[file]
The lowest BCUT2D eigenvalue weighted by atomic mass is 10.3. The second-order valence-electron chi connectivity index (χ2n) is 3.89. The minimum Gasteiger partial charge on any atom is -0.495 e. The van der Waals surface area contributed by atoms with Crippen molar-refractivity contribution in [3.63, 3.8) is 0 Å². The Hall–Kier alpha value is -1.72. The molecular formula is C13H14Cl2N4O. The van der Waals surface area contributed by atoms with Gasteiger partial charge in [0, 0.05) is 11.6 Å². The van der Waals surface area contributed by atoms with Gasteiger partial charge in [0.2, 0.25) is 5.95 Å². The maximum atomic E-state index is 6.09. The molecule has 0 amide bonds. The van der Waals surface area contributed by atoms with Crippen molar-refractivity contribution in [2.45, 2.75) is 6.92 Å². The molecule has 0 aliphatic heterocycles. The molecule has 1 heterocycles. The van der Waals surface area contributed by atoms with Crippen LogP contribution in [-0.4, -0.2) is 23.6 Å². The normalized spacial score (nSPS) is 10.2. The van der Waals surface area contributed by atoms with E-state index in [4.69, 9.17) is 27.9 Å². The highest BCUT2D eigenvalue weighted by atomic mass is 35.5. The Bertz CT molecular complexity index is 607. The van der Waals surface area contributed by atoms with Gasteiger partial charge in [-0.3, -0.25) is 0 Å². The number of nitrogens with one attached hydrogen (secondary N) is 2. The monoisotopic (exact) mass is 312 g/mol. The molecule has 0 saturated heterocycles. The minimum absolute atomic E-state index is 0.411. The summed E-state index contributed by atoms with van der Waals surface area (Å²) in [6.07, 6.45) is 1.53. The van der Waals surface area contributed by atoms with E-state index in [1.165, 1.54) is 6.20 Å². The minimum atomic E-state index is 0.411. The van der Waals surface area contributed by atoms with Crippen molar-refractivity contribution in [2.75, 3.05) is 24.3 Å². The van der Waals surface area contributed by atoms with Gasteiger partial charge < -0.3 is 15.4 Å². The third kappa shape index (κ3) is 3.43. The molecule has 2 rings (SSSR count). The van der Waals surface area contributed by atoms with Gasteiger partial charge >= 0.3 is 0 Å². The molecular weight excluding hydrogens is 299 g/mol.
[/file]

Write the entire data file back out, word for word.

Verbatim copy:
The lowest BCUT2D eigenvalue weighted by atomic mass is 10.3. The second-order valence-electron chi connectivity index (χ2n) is 3.89. The minimum Gasteiger partial charge on any atom is -0.495 e. The van der Waals surface area contributed by atoms with Crippen molar-refractivity contribution in [3.63, 3.8) is 0 Å². The Hall–Kier alpha value is -1.72. The molecular formula is C13H14Cl2N4O. The van der Waals surface area contributed by atoms with Gasteiger partial charge in [0, 0.05) is 11.6 Å². The van der Waals surface area contributed by atoms with Gasteiger partial charge in [0.2, 0.25) is 5.95 Å². The maximum atomic E-state index is 6.09. The molecule has 0 amide bonds. The van der Waals surface area contributed by atoms with Crippen molar-refractivity contribution in [2.45, 2.75) is 6.92 Å². The molecule has 0 aliphatic heterocycles. The molecule has 1 heterocycles. The van der Waals surface area contributed by atoms with Crippen LogP contribution in [-0.4, -0.2) is 23.6 Å². The normalized spacial score (nSPS) is 10.2. The van der Waals surface area contributed by atoms with E-state index in [4.69, 9.17) is 27.9 Å². The highest BCUT2D eigenvalue weighted by atomic mass is 35.5. The Bertz CT molecular complexity index is 607. The van der Waals surface area contributed by atoms with Gasteiger partial charge in [-0.3, -0.25) is 0 Å². The number of nitrogens with one attached hydrogen (secondary N) is 2. The monoisotopic (exact) mass is 312 g/mol. The molecule has 0 saturated heterocycles. The minimum absolute atomic E-state index is 0.411. The summed E-state index contributed by atoms with van der Waals surface area (Å²) in [6.07, 6.45) is 1.53. The van der Waals surface area contributed by atoms with E-state index in [1.165, 1.54) is 6.20 Å². The minimum atomic E-state index is 0.411. The van der Waals surface area contributed by atoms with Crippen molar-refractivity contribution in [2.75, 3.05) is 24.3 Å². The van der Waals surface area contributed by atoms with Gasteiger partial charge < -0.3 is 15.4 Å². The third kappa shape index (κ3) is 3.43. The molecule has 2 rings (SSSR count). The van der Waals surface area contributed by atoms with Gasteiger partial charge >= 0.3 is 0 Å². The molecular weight excluding hydrogens is 299 g/mol.